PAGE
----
Russia’s Irkut aims to balance civil/military sales by 2020
Russia’s aerospace sector has been under a cloud recently, with the tragic loss of a Sukhoi Superjet on a demonstration flight, controversy over arms deals to Syria, (and for Flanker fans at Farnborough – the non-appearance of the Su-27s of the Russian Knights). However, Irkurt President Alexey Fedorov is hoping for blue skies in the future – by having the goal of balancing the company’s civil and military to roughly 50/50 by 2020. The chief way in achieving this will be in the MS-21 narrow-body airliner – which is set to fly in 2015, with entry into service in 2017. In late June, Russian lessor Aviacapital-Service firmed an order for 35 of these airliners and Fedorov expects more sales to be announced later this year. He also revealed that the company is in some very preliminary discussions with certain European airlines over the MS-21 – and could include a low-cost carrier.
On the military side, Irkut is at the show with the first appearance at Farnborough of the Yak-130 ‘Mitten’, an advanced trainer and light combat aircraft. Fedorov explains that while Aermacchi’s sister aircraft the M346 is mostly a trainer, the Yak-130 has been designed from the start as an advanced trainer and light combat aircraft. It features a Fly-By-Wire system, able to be modified to simulate other fighters, such as MiG-29s, Su-27s or even F-16s or F-18s. In orders, the Russian Air Force is acquiring 55 aircraft, although the eventual buy is likely to be at least 150. It has also been purchased by Algeria, Vietnam and also by Syria with an order for 36. Having flown into a political storm with that last deal, latest reports suggest that the aircraft may remain ordered, but undelivered until the bloodshed reduces. Other international customers could be revealed in the rest of the year.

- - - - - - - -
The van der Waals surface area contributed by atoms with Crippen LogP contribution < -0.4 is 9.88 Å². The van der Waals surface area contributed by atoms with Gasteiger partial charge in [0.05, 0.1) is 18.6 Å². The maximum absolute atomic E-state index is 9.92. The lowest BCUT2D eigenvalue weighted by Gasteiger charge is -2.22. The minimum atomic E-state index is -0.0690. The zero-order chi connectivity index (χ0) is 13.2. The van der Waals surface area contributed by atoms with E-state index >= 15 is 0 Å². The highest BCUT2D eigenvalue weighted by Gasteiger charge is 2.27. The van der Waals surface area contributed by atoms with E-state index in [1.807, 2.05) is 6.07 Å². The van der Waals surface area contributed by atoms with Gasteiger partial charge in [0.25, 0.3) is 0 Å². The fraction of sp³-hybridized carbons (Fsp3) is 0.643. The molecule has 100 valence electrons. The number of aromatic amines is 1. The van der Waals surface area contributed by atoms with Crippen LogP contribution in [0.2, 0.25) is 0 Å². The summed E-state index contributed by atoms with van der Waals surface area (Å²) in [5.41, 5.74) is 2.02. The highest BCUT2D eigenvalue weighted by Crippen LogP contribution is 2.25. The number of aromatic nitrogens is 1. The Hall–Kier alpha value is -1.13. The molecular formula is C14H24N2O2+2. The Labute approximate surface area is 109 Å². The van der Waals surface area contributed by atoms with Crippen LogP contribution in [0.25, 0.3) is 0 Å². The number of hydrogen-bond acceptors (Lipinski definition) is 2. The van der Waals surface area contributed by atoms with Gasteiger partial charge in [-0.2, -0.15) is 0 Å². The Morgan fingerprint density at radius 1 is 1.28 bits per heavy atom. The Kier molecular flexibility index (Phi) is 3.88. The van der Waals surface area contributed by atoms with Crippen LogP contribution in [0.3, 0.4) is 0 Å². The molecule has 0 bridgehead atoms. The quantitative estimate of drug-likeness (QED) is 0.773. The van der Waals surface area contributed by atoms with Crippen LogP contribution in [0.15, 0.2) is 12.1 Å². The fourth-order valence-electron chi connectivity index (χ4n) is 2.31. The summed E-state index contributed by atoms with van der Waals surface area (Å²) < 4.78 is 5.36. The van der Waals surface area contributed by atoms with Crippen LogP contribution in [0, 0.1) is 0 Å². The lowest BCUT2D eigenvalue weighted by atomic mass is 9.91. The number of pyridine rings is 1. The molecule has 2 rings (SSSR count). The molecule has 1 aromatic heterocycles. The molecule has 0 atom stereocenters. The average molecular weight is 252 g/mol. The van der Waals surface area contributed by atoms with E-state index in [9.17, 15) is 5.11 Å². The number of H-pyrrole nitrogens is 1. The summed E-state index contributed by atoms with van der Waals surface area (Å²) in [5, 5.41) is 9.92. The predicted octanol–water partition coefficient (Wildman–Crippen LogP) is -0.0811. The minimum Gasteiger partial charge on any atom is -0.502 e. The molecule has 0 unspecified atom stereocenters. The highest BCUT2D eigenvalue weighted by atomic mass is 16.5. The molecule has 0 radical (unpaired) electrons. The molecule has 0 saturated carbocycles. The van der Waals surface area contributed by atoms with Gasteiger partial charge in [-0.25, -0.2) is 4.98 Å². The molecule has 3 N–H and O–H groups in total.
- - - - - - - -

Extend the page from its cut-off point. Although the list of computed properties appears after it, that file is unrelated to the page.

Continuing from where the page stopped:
Top marks to Rolls-Royce for completely stealing the show with a half-scale giant model of a Rolls-Royce Trent engine built out of 152,455 Lego bricks. Check the video out here to this incredible model with moving fan and hot section parts The model, complete with moving parts, took four engineers eight weeks to complete. It even has its own twitter account @RRLegoEngine. It can be seen in the Innovation Zone, (also the location of the RAeS stand).
Stay ahead of all the news!
To follow all the news at Farnborough don’t forget to bookmark www.aerosociety.com and follow the daily airshow news on the Insight blog. For those on Twitter the hashtag is #FIA12 and the Editor Tim Robinson will be tweeting live from the show on @RAeSTimR